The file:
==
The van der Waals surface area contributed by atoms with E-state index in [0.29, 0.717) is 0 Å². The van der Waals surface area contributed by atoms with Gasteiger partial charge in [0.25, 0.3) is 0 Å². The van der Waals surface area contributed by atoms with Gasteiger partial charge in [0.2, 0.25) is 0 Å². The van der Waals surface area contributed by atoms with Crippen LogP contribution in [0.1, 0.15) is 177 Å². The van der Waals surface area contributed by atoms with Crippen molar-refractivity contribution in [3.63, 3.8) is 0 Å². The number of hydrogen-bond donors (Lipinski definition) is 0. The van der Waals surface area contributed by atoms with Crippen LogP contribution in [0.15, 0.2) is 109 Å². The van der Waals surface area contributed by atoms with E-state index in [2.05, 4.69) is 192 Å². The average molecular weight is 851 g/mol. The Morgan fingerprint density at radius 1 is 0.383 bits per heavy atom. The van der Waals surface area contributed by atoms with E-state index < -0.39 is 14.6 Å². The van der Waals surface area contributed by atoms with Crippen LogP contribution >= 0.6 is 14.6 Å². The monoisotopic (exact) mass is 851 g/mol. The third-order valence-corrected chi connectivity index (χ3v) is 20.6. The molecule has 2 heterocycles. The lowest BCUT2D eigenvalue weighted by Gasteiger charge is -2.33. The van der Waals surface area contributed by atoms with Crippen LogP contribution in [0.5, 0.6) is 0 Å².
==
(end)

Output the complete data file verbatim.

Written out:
The van der Waals surface area contributed by atoms with E-state index in [0.29, 0.717) is 0 Å². The van der Waals surface area contributed by atoms with Gasteiger partial charge in [0.25, 0.3) is 0 Å². The van der Waals surface area contributed by atoms with Gasteiger partial charge in [0.2, 0.25) is 0 Å². The van der Waals surface area contributed by atoms with Crippen LogP contribution in [0.1, 0.15) is 177 Å². The van der Waals surface area contributed by atoms with Crippen molar-refractivity contribution in [3.63, 3.8) is 0 Å². The number of hydrogen-bond donors (Lipinski definition) is 0. The van der Waals surface area contributed by atoms with Crippen LogP contribution in [0.15, 0.2) is 109 Å². The van der Waals surface area contributed by atoms with E-state index in [2.05, 4.69) is 192 Å². The average molecular weight is 851 g/mol. The Morgan fingerprint density at radius 1 is 0.383 bits per heavy atom. The van der Waals surface area contributed by atoms with E-state index < -0.39 is 14.6 Å². The van der Waals surface area contributed by atoms with Crippen LogP contribution >= 0.6 is 14.6 Å². The monoisotopic (exact) mass is 851 g/mol. The third-order valence-corrected chi connectivity index (χ3v) is 20.6. The molecule has 2 heterocycles. The lowest BCUT2D eigenvalue weighted by Gasteiger charge is -2.33. The van der Waals surface area contributed by atoms with Crippen LogP contribution in [0.5, 0.6) is 0 Å².